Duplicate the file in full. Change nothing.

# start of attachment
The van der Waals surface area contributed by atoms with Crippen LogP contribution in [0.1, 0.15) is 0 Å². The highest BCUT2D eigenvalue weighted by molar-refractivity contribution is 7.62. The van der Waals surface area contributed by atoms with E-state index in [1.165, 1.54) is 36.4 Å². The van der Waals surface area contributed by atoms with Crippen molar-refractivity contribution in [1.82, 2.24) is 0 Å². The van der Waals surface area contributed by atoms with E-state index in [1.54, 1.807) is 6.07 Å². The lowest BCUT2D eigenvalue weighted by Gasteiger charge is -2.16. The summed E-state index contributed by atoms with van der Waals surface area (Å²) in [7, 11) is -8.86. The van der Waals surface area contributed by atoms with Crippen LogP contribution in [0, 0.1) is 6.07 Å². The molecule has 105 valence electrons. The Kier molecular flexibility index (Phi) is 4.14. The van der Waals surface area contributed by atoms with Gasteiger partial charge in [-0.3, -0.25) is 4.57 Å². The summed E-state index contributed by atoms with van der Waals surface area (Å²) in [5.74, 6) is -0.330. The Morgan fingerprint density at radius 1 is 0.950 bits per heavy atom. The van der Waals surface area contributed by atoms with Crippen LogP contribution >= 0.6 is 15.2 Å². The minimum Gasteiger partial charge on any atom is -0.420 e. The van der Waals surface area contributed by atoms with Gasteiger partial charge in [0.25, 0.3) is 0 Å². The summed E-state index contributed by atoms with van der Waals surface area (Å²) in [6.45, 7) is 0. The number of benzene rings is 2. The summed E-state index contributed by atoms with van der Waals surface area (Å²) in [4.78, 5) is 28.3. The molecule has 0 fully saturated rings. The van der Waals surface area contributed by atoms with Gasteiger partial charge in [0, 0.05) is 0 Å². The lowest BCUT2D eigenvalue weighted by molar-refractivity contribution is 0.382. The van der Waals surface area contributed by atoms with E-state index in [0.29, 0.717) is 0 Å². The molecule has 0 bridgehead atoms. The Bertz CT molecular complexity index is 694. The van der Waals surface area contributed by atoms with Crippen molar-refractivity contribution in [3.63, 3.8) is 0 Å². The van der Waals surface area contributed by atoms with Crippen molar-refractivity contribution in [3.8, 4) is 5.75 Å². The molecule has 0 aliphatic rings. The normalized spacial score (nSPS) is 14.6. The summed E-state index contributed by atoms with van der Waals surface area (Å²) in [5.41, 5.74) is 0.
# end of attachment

The van der Waals surface area contributed by atoms with Crippen LogP contribution in [0.1, 0.15) is 0 Å². The highest BCUT2D eigenvalue weighted by molar-refractivity contribution is 7.62. The van der Waals surface area contributed by atoms with E-state index in [1.165, 1.54) is 36.4 Å². The van der Waals surface area contributed by atoms with Crippen molar-refractivity contribution in [1.82, 2.24) is 0 Å². The van der Waals surface area contributed by atoms with E-state index in [1.54, 1.807) is 6.07 Å². The lowest BCUT2D eigenvalue weighted by Gasteiger charge is -2.16. The summed E-state index contributed by atoms with van der Waals surface area (Å²) in [7, 11) is -8.86. The van der Waals surface area contributed by atoms with Crippen LogP contribution in [0, 0.1) is 6.07 Å². The molecule has 105 valence electrons. The Kier molecular flexibility index (Phi) is 4.14. The van der Waals surface area contributed by atoms with Gasteiger partial charge in [-0.3, -0.25) is 4.57 Å². The summed E-state index contributed by atoms with van der Waals surface area (Å²) in [5.74, 6) is -0.330. The Morgan fingerprint density at radius 1 is 0.950 bits per heavy atom. The van der Waals surface area contributed by atoms with Crippen LogP contribution >= 0.6 is 15.2 Å². The minimum Gasteiger partial charge on any atom is -0.420 e. The van der Waals surface area contributed by atoms with Gasteiger partial charge in [0.25, 0.3) is 0 Å². The summed E-state index contributed by atoms with van der Waals surface area (Å²) in [6.45, 7) is 0. The number of benzene rings is 2. The summed E-state index contributed by atoms with van der Waals surface area (Å²) in [4.78, 5) is 28.3. The molecule has 0 fully saturated rings. The van der Waals surface area contributed by atoms with Gasteiger partial charge in [0, 0.05) is 0 Å². The lowest BCUT2D eigenvalue weighted by molar-refractivity contribution is 0.382. The van der Waals surface area contributed by atoms with E-state index in [0.29, 0.717) is 0 Å². The molecule has 0 bridgehead atoms. The Bertz CT molecular complexity index is 694. The van der Waals surface area contributed by atoms with Crippen molar-refractivity contribution in [3.63, 3.8) is 0 Å². The van der Waals surface area contributed by atoms with Crippen molar-refractivity contribution in [3.8, 4) is 5.75 Å². The molecule has 0 aliphatic rings. The normalized spacial score (nSPS) is 14.6. The summed E-state index contributed by atoms with van der Waals surface area (Å²) in [5.41, 5.74) is 0.